Exploration of mushroom and lichen dyes
Our instructor for the day was Alissa Allen. “Alissa has been experimenting with mushroom derived pigments and sharing her enthusiasm and experience with others for over 15 years. Raised by a forager in the Pacific Northwest, she has been a student of the natural world her entire life. She currently calls Massachusetts home but spends most of her time travelling; studying regional fungi, and teaching residents how to recognize and utilize their local mushroom dye palettes.”
We learned about mushroom safety, identification basics,habitats and ethical harvesting. There has been no evidence of a reaction from skin contact when dealing with mushrooms. There have been cases of people getting sick from poisoned mushrooms, so don’t eat the poisoned ones! 🙂 When harvesting mushrooms be sure to take the ones on the ground or on dying tree branches. You can harvest fungi from trees but not lichen because you would ruin their ecosystem.
Mushroom identification is a learned process, Alissa provided us with a brochure with colored pictures to help assist us with proper identification. She recommended joining Facebook groups such as the Mushroom Dyers Trading Post and visiting her website for more information.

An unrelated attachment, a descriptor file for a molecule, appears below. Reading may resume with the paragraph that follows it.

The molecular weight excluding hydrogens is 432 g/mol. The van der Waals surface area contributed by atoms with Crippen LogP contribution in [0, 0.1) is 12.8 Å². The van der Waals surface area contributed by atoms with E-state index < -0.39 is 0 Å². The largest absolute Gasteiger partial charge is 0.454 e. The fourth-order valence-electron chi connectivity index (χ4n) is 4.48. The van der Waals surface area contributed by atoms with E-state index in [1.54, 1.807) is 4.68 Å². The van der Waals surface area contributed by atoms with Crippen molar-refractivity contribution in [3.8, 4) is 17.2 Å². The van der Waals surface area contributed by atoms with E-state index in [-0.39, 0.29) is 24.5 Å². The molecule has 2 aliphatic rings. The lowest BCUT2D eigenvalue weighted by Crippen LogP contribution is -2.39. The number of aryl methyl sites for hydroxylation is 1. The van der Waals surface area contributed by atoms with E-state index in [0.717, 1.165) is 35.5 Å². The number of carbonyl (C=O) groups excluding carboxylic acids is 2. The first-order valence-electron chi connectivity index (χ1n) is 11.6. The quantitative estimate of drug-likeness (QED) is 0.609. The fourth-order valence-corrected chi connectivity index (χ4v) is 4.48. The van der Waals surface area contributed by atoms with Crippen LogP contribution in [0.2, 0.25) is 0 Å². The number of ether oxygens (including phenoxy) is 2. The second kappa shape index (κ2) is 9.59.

Next up! Dyeing the mushrooms! We helped chopped up different mushrooms and lichen for the jars full of water.
You can now lower or raise the PH levels to cause different color variations, but not too high! Alissa also discussed how to use mordants in the dyeing process.
We were given some recipe cards and handouts for our future fungi dyeing experiments.
We were also able to dye some beautiful silk scarves to take home with us.
Special thanks to Julie Saalsaa and her husband for opening up their farm for us!
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See you on the garden path!